5)  Is this important to you?  To whom might this story be most important?  What are the long term effects of people living 10 years longer than the average person lives now?

Extension Activities:

1)  Students can research average life span and develop math problems associated with its logarithmic growth over time and chart their findings in unique ways.  

2)  Students can research the ways in which people have tried to increase life span in the past both naturally and chemically and then create an ad for a past or future products.  

AoK:  Human Sciences

WoK:  Reason, Perception

Friday, July 31, 2015

Postal Worker Helps Out with Request for Junk Mail

Boy's Request for Reading Material Goes Viral


http://www.deseretnews.com/article/865633288/Sandy-mailmans-plea-for-books-gets-worldwide-response.html?pg=all


(Scott G Winterton, Deseret News)

1)  Did the postal worker do the right thing?  How do you know?  What are the most positive outcomes from this story?  Negative?  In what ways does the student now have a burden of responsibility?  Should he be graded or rewarded at school for reading these books?

2)  Why might the postal worker's colleagues feel differently about this than the boy's mother?  In what ways would an executive for Sony Playstation feel differently about this than someone who donated a book?  To what degree should anyone feel guilty for playing video games after reading this story?  

3)  To what extent is this connected to math?  The ice-bucket challenge of 2014?

4)  How might this story have been different if it occurred in your home town? Afghanistan?  

5)  Is this important to you?  What might be the long-term consequences?  Have you ever been given a book that you didn't want to read?  What was the outcome?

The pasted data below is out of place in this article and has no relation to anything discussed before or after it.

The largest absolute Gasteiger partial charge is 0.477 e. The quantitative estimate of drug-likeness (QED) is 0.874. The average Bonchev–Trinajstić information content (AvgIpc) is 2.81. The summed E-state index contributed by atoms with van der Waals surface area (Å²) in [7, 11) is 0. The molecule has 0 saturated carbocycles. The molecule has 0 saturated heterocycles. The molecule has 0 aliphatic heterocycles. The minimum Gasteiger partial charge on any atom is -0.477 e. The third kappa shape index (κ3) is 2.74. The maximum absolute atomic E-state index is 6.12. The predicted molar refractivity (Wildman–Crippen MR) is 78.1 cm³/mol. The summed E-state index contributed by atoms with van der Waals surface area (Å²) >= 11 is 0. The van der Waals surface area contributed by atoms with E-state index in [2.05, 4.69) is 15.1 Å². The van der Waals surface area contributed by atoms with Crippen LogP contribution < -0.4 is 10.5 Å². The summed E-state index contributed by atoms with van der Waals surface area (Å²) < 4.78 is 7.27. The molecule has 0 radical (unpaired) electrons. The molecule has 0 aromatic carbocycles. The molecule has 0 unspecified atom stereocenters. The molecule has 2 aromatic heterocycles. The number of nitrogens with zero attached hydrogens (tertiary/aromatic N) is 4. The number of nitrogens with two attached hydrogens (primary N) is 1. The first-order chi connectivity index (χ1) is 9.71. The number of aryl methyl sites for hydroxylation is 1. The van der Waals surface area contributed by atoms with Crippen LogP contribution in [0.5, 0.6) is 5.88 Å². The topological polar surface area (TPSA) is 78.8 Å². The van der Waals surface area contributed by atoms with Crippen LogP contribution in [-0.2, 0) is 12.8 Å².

Extension Activities:

1)  Students can research famous individuals who claimed to have some form of  self-education (Frederick Douglass, Abraham Lincoln, etc.).  They can then write a predictive account of Mathew Flores' life in comparison or contrast.   

2)  Students can research the ways in which the internet has changed the way people donate to causes and predict the next big story/event that will cause an outpouring of money/concern.  

AoK:  Ethics, 

WoK:  Language

Wednesday, July 29, 2015

Fake iPhone Operation in China Shut Down

Factory Produced nearly $20 Million of Counterfeits

http://blogs.wsj.com/chinarealtime/2015/07/27/chinese-firm-made-fake-iphones-worth-19-4-million-police-say/


Customer holds iPhone 6 in NYC Adrees Latif/Reuters

1)  What evidence cited in the article is most helpful in forming your opinion?  Should there be patents?  What evidence is needed to help you defend your position?  What are the limits to  borrowing/taking/stealing an idea from a corporation?        

2)  Why might a hip-hop artist think differently about this than an author?  In what  ways might an actor in a Shakespeare play think similarly as the owner of the factory?  How would you feel about this if you were Chinese?